”It’s a mixture of excitement and horror”, says Lisa Kolfjord. Late last year she was hired as a 3D artist and community manager by a small indie studio, developing their first game. The game was called Valheim. When it was released in February, Valheim became a huge hit, with millions of players. As the person in charge of such a big player community, Lisa Kolfjord’s working life has changed. A lot.
When Stewart Needham, studio engineering director at Dambuster studios, became governor at his kids’ primary school, he expected to learn new things. What he didn’t expect, however, was to discover methods that assist him and his team in the creation of one of this year’s most anticipated games, the gory zombie slayer Dead Island 2.
Anas Rahhal has achieved the seemingly impossible. Growing up, he had two dreams: playing video games and working in finance. The latter was a challenge, since he was a stateless Palestinian living in Syria. Then the civil war broke out. Amidst all the chaos and violence, his dreams seemed forever out of reach. But Anas wouldn’t give up.
How do you develop a sequel to a game that simulates the violent life of a goat? A game that was partly successful due to its hilarious bugs. Well, Coffee Stain does it by skipping part two completely and going straight to Goat Simulator 3. And, of course, by making sure to find the sweet spot where the game is goat enough.
What would you like for lunch? How about a can of microwaved canned tomato soup, some office-cooked corn chicken with mushroom gravy, or perhaps nougat dumplings with gingerbread crumbs? In the global Embracer family, the lunch options are many and varied — and you are invited to join!
Why would anyone leave a place where you can swim with the dolphins, own an unlimited number of dogs and spend your days at the beach? Shanice Lapierre Armande did all that, but she also wanted a good education. So she left the Caribbean for a new life in the Netherlands. She still longs for the island lifestyle, but she also loves her new life — as a VR developer at Vertigo Games.
Natalia Boró was in the middle of her life and had a great career, when she received the devastating news. She had breast cancer. Then she was laid off. Everything looked very bleak. But now, three years later, she is not only cancer free, she has also started a new career. This time, in the games industry.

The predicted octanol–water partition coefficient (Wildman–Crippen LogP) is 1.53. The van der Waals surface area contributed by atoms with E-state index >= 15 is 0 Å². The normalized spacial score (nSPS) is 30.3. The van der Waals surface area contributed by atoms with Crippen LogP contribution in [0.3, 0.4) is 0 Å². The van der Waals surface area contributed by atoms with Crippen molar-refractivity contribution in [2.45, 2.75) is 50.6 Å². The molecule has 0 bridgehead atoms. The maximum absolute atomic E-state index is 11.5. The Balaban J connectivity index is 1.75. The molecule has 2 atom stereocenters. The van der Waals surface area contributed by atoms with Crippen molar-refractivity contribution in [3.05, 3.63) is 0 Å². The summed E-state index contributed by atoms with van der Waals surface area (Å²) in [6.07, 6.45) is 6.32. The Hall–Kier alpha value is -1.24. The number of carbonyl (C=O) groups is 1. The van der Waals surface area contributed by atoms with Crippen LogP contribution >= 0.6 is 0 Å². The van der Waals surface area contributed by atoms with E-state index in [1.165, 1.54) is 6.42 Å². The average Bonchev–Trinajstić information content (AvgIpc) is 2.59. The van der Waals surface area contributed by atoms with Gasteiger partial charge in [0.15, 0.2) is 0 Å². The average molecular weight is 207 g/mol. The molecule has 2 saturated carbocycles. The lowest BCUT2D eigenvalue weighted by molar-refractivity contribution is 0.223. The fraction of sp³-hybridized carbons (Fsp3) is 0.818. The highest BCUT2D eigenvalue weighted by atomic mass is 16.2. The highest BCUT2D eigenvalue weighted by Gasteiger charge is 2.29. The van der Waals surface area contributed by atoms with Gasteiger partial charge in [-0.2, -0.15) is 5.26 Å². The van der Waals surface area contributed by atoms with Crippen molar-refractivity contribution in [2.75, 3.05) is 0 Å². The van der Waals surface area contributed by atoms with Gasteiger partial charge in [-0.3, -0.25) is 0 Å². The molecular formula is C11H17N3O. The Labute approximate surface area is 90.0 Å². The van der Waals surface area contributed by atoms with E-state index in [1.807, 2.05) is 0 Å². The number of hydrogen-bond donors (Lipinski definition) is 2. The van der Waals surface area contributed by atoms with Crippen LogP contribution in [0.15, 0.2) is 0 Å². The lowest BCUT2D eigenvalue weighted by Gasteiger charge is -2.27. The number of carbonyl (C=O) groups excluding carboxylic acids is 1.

It’s busy days for Helen Haynes, as she and the rest of Dambuster Studios put the final touches to Dead Island 2. But as an HR manager, Helen’s mission is not killing zombies — it’s creating the best working conditions possible. And since retirement is just around the corner for Helen, she’s not holding back when she delivers some hard-earned truths about what HR should be in the games industry. Buckle up!
When David Lahmeyer received a Nintendo 64 for Christmas, he made his mind up — he was going to work in the games industry! He was only eight years old and since then he has never bothered to make any other career plans. Failing to become a programmer did not hinder his ambitions, nor did working in the industry stop him from collecting Nintendo 64 games.
Remember MSX, the Japanese computer standard from the 80s, with its huge selection of games? Did you know that Bomberman made its debut on this hybrid of console and home computer? If not, don’t worry. Thomas Sunhede, retro gaming advisor at Embracer Games Archive, will tell you all about this mostly forgotten console.
Growing up, Molly Ericson loved two things — horses and video games. When studying game design at the university she became annoyed when she watched her boyfriend play FIFA. Why were there no sports games like that for equestrian sports? So she decided to fix that problem herself, and brought her fiancé along on the ride.